Drug car­tel’s gun bat­tle leaves Mex­i­can town gripped in fear

The Peterborough Examiner - - CANADA & WORLD - MARIA VERZA

VILLA UNION, MEX­ICO — A small town near the U.S.-Mex­ico border be­gan clean­ing up Mon­day, gripped by fear af­ter the killing of 22 peo­ple in a fe­ro­cious week­end gun­bat­tle be­tween drug car­tel mem­bers and se­cu­rity forces.

A 72-year-old woman liv­ing near Villa Union’s city hall re­counted how she hud­dled with two of her grand­chil­dren in­side an ar­moire dur­ing the shoot­ing.

The street in front of her home was lit­tered with shell cas­ings, and her walls and door were pocked with bul­let holes.

“I’m still trem­bling,” she said, speak­ing on con­di­tion of anonymity out of fear for her safety. “We’ve never seen any­thing like this. It was as if they just wanted to sow ter­ror.”

Around mid­day Satur­day, armed men in a con­voy of dozens of ve­hi­cles ar­rived in Villa Union and be­gan shoot­ing up city hall. Many of the ve­hi­cles were em­bla­zoned with the car­tel’s ini­tials — CDN, for Car­tel del Noreste, or North­east Car­tel — as were the at­tack­ers’ bul­let­proof vests.

Coahuila Gov. Miguel Riquelme said state se­cu­rity forces ar­rived within an hour and sur­rounded the town, about 60 kilo­me­tres south­west of Ea­gle Pass, Texas.

Six­teen gun­men were killed, along with four state po­lice of­fi­cers and two civil­ians, he said. On Mon­day morn­ing, the town of about 6,000 peo­ple was strewn with burned-out ve­hi­cles, and the city hall’s fa­cade was so rid­dled with bul­let holes it looked like a sieve.

City worker Juan Garza swept up bro­ken glass and rub­ble out front. In­side, bro­ken glass cov­ered the floor, a cru­ci­fix had fallen from a wall, fur­ni­ture was de­stroyed, and por­traits of lo­cal politi­cians were pierced by bul­lets.

Out­side lay a burned SUV, a shot-up am­bu­lance and a yel­low school bus with CDN spray­painted on the side.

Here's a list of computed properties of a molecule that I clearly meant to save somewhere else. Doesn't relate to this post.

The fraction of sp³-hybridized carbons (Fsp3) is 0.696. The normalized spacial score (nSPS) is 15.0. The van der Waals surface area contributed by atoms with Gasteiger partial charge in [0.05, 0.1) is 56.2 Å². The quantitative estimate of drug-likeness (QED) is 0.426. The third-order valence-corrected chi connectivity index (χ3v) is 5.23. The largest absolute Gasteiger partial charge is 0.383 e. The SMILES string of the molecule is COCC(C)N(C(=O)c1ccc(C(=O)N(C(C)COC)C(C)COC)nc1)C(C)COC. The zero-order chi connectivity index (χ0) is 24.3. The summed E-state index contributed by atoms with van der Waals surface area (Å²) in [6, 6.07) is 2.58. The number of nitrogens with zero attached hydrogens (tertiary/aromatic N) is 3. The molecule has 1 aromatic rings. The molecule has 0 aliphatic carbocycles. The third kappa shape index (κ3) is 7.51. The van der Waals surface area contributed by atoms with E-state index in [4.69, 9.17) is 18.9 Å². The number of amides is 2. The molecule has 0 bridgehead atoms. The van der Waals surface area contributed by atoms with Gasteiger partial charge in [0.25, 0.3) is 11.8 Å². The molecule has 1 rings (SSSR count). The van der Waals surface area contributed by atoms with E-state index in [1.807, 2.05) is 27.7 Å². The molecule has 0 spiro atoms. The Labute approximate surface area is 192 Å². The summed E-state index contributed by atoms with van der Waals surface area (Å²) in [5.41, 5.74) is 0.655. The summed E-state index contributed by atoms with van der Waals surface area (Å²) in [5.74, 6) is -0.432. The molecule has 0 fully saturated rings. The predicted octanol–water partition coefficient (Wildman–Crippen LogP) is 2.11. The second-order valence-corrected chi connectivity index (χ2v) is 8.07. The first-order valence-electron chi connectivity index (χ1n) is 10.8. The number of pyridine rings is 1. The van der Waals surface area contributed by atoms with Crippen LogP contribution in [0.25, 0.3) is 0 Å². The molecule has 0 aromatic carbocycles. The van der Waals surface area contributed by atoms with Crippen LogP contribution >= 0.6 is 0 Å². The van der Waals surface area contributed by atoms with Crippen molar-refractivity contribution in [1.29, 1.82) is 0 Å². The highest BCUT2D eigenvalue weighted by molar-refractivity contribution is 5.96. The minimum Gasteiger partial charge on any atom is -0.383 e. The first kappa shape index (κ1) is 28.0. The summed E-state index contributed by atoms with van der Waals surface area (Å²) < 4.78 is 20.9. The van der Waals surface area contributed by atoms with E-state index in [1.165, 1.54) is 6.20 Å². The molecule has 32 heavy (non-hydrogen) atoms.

Shops nearby cleaned up rather than open for busi­ness. De­spite the pres­ence of sol­diers and fed­eral po­lice pa­trolling the quiet streets, no one sent their children to school, and no res­i­dents wanted to give their names for fear the at­tack­ers could re­turn.

“They wanted to send a mes­sage” to the state gov­ern­ment, Riquelme told the Mex­i­can net­work Ra­dio For­mula.

He said the North­east Car­tel, based in nearby Ta­mauli­pas state, has made 15 at­tempts to es­tab­lish it­self in Coahuila since he be­came gov­er­nor two years ago.

“We have not per­mit­ted the en­trance of these crim­i­nals in our en­tity,” he said. “They thought they were go­ing to en­ter, strike and exit, some­thing that didn’t hap­pen.”

The North­east Car­tel is an off­shoot of the Ze­tas, a car­tel with roots in elite mil­i­tary units. The Ze­tas long dom­i­nated Nuevo Laredo and Ta­mauli­pas state and were known for mil­i­tarystyle op­er­a­tions and grotesque vi­o­lence in­tended to in­tim­i­date their en­e­mies.

The gov­er­nor said that all hostages taken Satur­day, in­clud­ing five mi­nors, had been res­cued. Car­tel mem­bers had taken some lo­cals with them as guides as they tried to make their es­cape along back roads.

Of the 25 ve­hi­cles seized, four car­ried .50-cal­i­bre ma­chine­guns. Dozens of homes were dam­aged.

Mex­ico’s homi­cide rate has in­creased to his­tor­i­cally high lev­els this year. Af­ter a string of mas­sacres, crit­ics have charged that Pres­i­dent An­drés Manuel López Obrador’s gov­ern­ment does not have a co­her­ent se­cu­rity strat­egy.

López Obrador was to meet on Mon­day with about 30 rel­a­tives of the nine women and children, all dual U.S.-Mex­i­can cit­i­zens, killed by a mem­ber of the Juarez car­tel in the border state of Sonora in Novem­ber.

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